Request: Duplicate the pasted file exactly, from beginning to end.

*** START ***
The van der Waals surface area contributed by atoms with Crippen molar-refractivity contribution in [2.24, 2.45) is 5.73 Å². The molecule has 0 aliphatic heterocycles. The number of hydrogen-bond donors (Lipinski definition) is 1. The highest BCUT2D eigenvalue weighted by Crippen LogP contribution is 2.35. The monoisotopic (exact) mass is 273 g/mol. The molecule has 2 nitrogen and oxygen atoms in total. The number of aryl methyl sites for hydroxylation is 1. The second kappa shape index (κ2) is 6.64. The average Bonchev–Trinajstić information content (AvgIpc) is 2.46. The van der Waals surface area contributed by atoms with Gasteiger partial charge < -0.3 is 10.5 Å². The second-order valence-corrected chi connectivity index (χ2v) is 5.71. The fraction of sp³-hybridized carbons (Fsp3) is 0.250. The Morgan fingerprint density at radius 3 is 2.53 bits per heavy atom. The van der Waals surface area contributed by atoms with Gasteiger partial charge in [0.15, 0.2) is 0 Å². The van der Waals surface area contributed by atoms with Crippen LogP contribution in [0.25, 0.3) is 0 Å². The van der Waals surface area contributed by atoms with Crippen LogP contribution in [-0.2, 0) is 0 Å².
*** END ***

The van der Waals surface area contributed by atoms with Crippen molar-refractivity contribution in [2.24, 2.45) is 5.73 Å². The molecule has 0 aliphatic heterocycles. The number of hydrogen-bond donors (Lipinski definition) is 1. The highest BCUT2D eigenvalue weighted by Crippen LogP contribution is 2.35. The monoisotopic (exact) mass is 273 g/mol. The molecule has 2 nitrogen and oxygen atoms in total. The number of aryl methyl sites for hydroxylation is 1. The second kappa shape index (κ2) is 6.64. The average Bonchev–Trinajstić information content (AvgIpc) is 2.46. The van der Waals surface area contributed by atoms with Gasteiger partial charge < -0.3 is 10.5 Å². The second-order valence-corrected chi connectivity index (χ2v) is 5.71. The fraction of sp³-hybridized carbons (Fsp3) is 0.250. The Morgan fingerprint density at radius 3 is 2.53 bits per heavy atom. The van der Waals surface area contributed by atoms with Gasteiger partial charge in [0.15, 0.2) is 0 Å². The van der Waals surface area contributed by atoms with Crippen LogP contribution in [0.25, 0.3) is 0 Å². The van der Waals surface area contributed by atoms with Crippen LogP contribution in [-0.2, 0) is 0 Å².